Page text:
High-level waste of time

22 July 2004

Germany’s nuclear purge will create a flow of decommissioning waste in the next decade. By Holger Bröskamp, Klaus-Jürgen Brammer and Reinhold Graf

Germany started using nuclear energy in the 1950s. The first nuclear reactors were operated for research purposes only; generating power started in 1962 with a pilot nuclear reactor. In the 1960s and in the beginning of the 1970s political forces demanded a massive expansion of nuclear energy in response to a strong expected increase in the power demand and a concurrent dramatic shortage of raw materials. Utilities were required to turn political considerations into practice and build nuclear power stations. As a result, a total of 21 nuclear power stations were put into operation between 1968 and 1989.

In 1963, the predecessor of the Federal Institute for Geosciences and Natural Resources (Bundesanstalt für Geowissenschaften und Rohstoffe, BGR) issued a recommendation to permanently store the resulting radioactive waste in rock salt formations. In 1973 and 1974 the government started to plan the construction of a national centre for reprocessing, conditioning and disposal of radioactive waste. The final disposal of radioactive waste as an obligation of the state was embodied in law in 1976 by amending the German Atomic Energy Act (Atomgesetz, AtG).

The situation changed when the Social Democratic Party and the Greens came into power in 1998, and declared an intention to withdraw from the use of nuclear energy. The legal basis was created by amending the Atomic Energy Act in 2002 as follows:

• Link the operational lifetime of a plant to a fixed quantity of electricity. From this it can be calculated that the last nuclear power station would be shut down in 2021.

• Outlaw the construction of new nuclear power stations.

Apart from the outline conditions for the operation of plants, the regulations for disposing of waste and fuel assemblies were also changed:

• As of 30 June 2005 the delivery of fuel assemblies for reprocessing will be prohibited.

• Spent fuel assemblies are required to be stored in interim storage facilities to be newly erected at the plant sites instead of storing them in the central interim storage facilities at Ahaus and Gorleben as had been done before.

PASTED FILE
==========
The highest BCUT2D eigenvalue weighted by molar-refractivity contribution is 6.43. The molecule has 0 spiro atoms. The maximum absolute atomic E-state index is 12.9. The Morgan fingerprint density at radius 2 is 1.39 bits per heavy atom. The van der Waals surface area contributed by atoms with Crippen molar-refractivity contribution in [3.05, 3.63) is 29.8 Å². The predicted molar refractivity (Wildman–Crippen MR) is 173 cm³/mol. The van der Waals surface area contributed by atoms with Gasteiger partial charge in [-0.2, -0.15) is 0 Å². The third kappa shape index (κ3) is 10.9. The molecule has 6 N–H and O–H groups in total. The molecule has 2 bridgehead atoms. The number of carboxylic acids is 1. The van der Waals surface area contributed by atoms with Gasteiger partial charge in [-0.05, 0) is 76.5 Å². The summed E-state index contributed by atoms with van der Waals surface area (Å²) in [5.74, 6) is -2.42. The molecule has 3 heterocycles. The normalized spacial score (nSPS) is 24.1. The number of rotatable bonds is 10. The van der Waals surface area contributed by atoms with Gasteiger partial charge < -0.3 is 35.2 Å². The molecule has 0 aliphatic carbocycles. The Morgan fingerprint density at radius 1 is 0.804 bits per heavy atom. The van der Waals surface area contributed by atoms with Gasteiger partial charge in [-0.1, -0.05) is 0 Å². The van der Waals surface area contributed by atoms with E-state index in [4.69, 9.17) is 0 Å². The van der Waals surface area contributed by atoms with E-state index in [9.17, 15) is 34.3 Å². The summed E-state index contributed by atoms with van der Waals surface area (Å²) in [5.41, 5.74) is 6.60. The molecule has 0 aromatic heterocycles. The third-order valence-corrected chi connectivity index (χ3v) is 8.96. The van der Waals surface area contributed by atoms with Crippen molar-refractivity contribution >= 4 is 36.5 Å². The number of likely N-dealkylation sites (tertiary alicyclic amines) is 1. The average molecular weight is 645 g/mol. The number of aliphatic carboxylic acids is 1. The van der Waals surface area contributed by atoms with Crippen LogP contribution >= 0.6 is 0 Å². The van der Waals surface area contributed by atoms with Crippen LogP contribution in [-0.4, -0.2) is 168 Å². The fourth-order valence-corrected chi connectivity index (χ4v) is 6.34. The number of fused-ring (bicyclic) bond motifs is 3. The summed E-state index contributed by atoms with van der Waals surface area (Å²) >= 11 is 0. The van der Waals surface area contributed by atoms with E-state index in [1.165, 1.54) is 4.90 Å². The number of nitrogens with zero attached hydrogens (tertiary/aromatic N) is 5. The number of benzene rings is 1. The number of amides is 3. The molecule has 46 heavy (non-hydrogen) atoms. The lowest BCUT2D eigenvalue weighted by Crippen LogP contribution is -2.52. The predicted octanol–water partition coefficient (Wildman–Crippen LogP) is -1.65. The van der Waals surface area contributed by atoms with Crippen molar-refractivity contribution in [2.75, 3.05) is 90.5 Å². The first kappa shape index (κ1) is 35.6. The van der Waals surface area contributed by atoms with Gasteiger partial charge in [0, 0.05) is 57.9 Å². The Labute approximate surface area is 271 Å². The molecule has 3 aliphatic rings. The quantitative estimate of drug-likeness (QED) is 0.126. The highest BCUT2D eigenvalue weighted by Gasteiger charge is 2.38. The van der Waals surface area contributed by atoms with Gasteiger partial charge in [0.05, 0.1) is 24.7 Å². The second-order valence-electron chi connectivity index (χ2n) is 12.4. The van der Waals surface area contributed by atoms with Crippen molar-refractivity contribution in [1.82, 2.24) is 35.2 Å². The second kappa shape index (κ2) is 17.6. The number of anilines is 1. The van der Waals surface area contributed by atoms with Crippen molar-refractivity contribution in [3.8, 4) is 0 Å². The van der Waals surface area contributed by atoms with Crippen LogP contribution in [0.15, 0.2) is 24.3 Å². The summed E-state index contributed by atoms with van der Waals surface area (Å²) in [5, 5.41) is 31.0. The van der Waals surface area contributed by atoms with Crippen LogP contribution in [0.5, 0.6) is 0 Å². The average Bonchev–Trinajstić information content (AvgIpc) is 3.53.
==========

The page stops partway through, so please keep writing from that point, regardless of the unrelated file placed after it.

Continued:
• The operation of the pilot conditioning plant (Pilotkonditionierungsanlage, PKA) at Gorleben to condition fuel assemblies and make them suitable for final storage, was restricted to the repair of damaged casks.

• Exploration work at the Gorleben final repository project, intended for heat-generating waste, was suspended until conceptual and safety-relevant technical questions will have been clarified but no later than 2010.

• An operating licence has been granted for the Konrad final repository. Legal proceedings have been instituted against this licence.

• Despite the licence for the Konrad final repository (planned for waste with negligible heat generation), the government officially pursues the concept of disposing of all kinds of radioactive waste in a single final repository. The government does not consider it necessary to open the final repository before 2030.


The operators of nuclear power stations are responsible for residual matters resulting from the use of nuclear energy for power generation; to this end, they are required either to reuse materials in a non-polluting manner or dispose of them as specified categories of waste. The waste remains the property of the waste generator until it is received by a final federal repository.

The government is responsible for the final storage as specified by the AtG. The government has delegated this obligation to its subordinate authority, the Bundesamt für Strahlenschutz (BfS), which has pursued the Gorleben and Konrad final repository projects for more than 20 years. Any expenses incurred in this connection are to be borne by the waste producers under the obligation to deliver as per the AtG.

To fulfil its obligations, BfS signed a cooperation contract with the German service company for the construction and operation of waste repositories (Deutsche Gesellschaft zum Bau und Betrieb von Endlagern für Abfallstoffe mbH, DBE) and entrusted DBE with the planning, erection and operation of final federal repositories.

In the area of geoscientific and geo- technical questions regarding the final storage of waste, BfS cooperates with BGR which is affiliated with the Federal Ministry of Economics and Labour (Bundesministerium für Wirtschaft und Arbeit, BMWA).

Licensing of a final repository is the responsibility of the highest competent state authority, which again is subjected to the supervision of the Federal Ministry of the Environment (BMU). Hence the BMU is both the technical and legal supervisor of the BfS as the applicant and the federal supervisor of the competent authority in the area of final waste storage.


Whereas waste is classified by using the categories of low-level, medium-level and high-level radioactive waste on an international scale, Germany differentiates between heat-generating and non-heat-generating waste with regard to the two final repository projects, Konrad and Gorleben (see Figure 1). Non-heat-generating waste is defined as waste causing only a slight increase in temperature (not more than 3˚C) in the surrounding host rock formations. The Konrad mine is intended to be used for the final storage of such waste. In contrast, heat-generating waste causes a markedly higher heat increase in the final repository. Such waste will be finally stored in the salt dome of Gorleben, if the suitability of this repository is established upon completion of the exploration process.